Wall Street may be the financial capital of the world, but today the stock market owes all of its gains to Washington. Despite having to wait beyond the changing of the calendar, investors finally got much of the clarity on taxes they had hoped for after the Senate came up with a fiscal-cliff compromise that the House managed to pass late last night. Although there are concerns about whether the deal will really avert a big drag on the economy in 2013, stocks around the world nevertheless soared, and the Dow Jones Industrials (DJINDICES: ^DJI ) were up 237 points as of 10:45 a.m. EST., and broader markets were also up almost 2% in early trade.
In today's broad-based rally, all 30 Dow stocks are up. In fact, only Johnson & Johnson (NYSE: JNJ ) failed to post gains of at least 1%. Despite all the tax incentives preserved by the fiscal cliff deal, one thing J&J will have to deal with is the excise tax on medical devices, which went into effect yesterday. Between that and the fact that J&J is seen as a defensive stock that tends not to rise as much as the overall market during bull rallies, it's not surprising to see the health care giant's shares post only modest gains.
Outside the Dow, Zipcar (UNKNOWN: ZIP.DL2 ) rallied nearly 50% on news that Avis Budget (NASDAQ: CAR ) will buy the car-sharing service for $12.25 per share. The move will help Avis keep up with industry rivals as it recognizes the growing trend toward Zipcar's flexible service. However, although Zipcar shareholders have to be pleased about a big one-day jump, over the past year they've taken substantial losses that they now won't have a chance to recoup in full.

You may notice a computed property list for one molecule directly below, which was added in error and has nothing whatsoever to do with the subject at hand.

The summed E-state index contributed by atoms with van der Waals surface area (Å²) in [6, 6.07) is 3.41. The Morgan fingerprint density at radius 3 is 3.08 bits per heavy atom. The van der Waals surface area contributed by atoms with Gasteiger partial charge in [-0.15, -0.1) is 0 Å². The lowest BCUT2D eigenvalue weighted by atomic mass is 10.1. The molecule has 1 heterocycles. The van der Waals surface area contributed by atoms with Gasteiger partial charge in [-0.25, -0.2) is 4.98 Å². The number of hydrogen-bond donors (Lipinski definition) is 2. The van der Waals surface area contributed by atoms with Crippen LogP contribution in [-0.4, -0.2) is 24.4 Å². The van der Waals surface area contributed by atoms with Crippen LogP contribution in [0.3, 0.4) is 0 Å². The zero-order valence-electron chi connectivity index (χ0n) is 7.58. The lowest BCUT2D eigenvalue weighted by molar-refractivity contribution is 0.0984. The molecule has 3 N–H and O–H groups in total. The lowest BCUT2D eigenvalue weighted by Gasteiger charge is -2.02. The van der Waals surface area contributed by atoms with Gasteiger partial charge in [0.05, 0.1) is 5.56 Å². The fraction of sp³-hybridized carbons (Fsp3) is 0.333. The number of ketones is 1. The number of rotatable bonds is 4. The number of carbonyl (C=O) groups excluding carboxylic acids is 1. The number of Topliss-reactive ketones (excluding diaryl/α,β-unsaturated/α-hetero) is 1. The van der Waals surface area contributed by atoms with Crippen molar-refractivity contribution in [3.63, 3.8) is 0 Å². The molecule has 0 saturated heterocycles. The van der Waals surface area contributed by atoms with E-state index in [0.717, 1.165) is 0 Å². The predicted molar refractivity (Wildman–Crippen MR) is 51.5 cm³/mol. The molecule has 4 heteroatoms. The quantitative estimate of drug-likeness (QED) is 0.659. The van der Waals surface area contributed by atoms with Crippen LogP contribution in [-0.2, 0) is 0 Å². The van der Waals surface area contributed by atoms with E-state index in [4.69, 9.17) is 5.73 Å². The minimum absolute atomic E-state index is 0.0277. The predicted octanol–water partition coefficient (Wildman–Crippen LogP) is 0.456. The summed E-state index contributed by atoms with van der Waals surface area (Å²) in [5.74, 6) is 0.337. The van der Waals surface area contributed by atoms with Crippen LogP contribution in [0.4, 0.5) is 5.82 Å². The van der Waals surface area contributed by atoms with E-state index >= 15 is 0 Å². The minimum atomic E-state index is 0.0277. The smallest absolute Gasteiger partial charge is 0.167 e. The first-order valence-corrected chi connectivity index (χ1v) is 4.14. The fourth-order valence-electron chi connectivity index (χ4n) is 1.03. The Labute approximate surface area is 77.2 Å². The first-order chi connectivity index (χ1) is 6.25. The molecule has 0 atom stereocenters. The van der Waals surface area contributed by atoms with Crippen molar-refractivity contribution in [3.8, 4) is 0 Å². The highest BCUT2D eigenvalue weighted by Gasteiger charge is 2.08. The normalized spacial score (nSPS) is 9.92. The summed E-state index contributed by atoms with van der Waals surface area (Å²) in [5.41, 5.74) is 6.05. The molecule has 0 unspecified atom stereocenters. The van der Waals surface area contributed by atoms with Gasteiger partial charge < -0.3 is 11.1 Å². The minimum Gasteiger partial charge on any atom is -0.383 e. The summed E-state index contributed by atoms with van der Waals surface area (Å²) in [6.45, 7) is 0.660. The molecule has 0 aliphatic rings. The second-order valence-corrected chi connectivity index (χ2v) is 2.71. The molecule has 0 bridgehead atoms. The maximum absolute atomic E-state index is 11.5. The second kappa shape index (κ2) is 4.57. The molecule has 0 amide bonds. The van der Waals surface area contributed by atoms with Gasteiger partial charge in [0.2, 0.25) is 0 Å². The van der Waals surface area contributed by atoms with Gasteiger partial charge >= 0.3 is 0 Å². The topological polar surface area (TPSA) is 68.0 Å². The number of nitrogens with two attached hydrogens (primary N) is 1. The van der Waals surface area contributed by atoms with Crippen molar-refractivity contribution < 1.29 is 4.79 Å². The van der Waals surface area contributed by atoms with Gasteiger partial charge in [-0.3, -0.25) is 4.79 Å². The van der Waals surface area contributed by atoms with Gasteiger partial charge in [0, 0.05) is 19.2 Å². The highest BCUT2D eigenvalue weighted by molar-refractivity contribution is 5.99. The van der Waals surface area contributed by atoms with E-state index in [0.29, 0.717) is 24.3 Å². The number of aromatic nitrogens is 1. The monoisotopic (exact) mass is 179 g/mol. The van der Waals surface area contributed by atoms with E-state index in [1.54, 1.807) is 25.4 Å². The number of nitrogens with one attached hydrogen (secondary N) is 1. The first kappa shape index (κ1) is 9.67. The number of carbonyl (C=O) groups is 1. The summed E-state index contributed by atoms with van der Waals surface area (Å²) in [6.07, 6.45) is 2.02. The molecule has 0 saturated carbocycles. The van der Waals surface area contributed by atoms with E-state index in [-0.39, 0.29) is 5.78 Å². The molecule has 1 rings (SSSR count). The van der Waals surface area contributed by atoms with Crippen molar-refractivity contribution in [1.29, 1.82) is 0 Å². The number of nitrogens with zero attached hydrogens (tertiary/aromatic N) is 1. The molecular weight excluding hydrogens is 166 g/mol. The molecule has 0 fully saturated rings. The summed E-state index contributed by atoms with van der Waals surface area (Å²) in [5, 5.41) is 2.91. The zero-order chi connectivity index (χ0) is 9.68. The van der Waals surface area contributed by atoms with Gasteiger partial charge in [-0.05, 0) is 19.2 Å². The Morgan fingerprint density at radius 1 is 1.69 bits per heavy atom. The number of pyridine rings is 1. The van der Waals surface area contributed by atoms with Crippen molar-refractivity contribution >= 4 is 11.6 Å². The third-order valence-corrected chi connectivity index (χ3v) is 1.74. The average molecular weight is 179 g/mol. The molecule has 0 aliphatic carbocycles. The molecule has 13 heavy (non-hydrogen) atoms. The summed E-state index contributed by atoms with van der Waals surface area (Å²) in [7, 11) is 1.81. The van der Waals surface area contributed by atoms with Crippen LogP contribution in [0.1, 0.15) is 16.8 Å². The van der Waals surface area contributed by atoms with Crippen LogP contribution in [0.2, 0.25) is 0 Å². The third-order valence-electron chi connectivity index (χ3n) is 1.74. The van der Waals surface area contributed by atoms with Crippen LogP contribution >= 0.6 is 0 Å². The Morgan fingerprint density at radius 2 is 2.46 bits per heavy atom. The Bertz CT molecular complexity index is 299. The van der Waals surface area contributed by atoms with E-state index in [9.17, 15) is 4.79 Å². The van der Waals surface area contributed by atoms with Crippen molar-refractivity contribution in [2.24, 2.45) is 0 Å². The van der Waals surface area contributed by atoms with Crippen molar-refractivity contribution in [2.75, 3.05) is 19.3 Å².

Finally, the big losers for the day are volatility ETFs that were counting on a fiscal-cliff failure to create a big plunge. The iPath S&P 500 VIX ETN (NYSEMKT: VXX ) fell more than 7%, and leveraged exchange-traded VelocityShares Daily 2x VIX Short-Term ETN (NASDAQ: TVIX ) has sunk more than 15% on the day. Some argue that complacency will only leave the market open to a later, larger decline that could bode well for volatility ETFs. But for now, stock investors have gotten everything they've asked for.
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